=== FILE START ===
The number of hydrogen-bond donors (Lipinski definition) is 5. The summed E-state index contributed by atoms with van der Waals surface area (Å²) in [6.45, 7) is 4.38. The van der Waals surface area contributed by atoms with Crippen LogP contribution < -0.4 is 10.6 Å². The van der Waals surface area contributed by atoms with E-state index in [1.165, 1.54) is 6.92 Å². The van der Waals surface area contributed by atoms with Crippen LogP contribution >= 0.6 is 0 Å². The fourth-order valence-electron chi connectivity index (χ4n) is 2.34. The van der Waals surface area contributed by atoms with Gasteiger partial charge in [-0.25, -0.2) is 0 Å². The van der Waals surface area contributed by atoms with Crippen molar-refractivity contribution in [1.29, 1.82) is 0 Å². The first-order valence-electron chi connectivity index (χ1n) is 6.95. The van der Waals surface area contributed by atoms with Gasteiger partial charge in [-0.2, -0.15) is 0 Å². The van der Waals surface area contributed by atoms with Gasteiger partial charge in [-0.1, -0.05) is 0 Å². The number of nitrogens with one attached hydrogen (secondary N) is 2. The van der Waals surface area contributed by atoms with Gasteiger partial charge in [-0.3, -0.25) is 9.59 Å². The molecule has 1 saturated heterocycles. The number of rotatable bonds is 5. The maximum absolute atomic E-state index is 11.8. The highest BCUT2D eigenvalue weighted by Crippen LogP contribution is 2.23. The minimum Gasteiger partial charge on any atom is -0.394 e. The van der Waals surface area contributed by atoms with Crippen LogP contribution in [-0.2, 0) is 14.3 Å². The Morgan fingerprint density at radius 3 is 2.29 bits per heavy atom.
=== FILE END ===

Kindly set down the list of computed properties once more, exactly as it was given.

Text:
The number of hydrogen-bond donors (Lipinski definition) is 5. The summed E-state index contributed by atoms with van der Waals surface area (Å²) in [6.45, 7) is 4.38. The van der Waals surface area contributed by atoms with Crippen LogP contribution < -0.4 is 10.6 Å². The van der Waals surface area contributed by atoms with E-state index in [1.165, 1.54) is 6.92 Å². The van der Waals surface area contributed by atoms with Crippen LogP contribution >= 0.6 is 0 Å². The fourth-order valence-electron chi connectivity index (χ4n) is 2.34. The van der Waals surface area contributed by atoms with Gasteiger partial charge in [-0.25, -0.2) is 0 Å². The van der Waals surface area contributed by atoms with Crippen molar-refractivity contribution in [1.29, 1.82) is 0 Å². The first-order valence-electron chi connectivity index (χ1n) is 6.95. The van der Waals surface area contributed by atoms with Gasteiger partial charge in [-0.2, -0.15) is 0 Å². The van der Waals surface area contributed by atoms with Gasteiger partial charge in [-0.1, -0.05) is 0 Å². The number of nitrogens with one attached hydrogen (secondary N) is 2. The van der Waals surface area contributed by atoms with Gasteiger partial charge in [-0.3, -0.25) is 9.59 Å². The molecule has 1 saturated heterocycles. The number of rotatable bonds is 5. The maximum absolute atomic E-state index is 11.8. The highest BCUT2D eigenvalue weighted by Crippen LogP contribution is 2.23. The minimum Gasteiger partial charge on any atom is -0.394 e. The van der Waals surface area contributed by atoms with Crippen LogP contribution in [-0.2, 0) is 14.3 Å². The Morgan fingerprint density at radius 3 is 2.29 bits per heavy atom.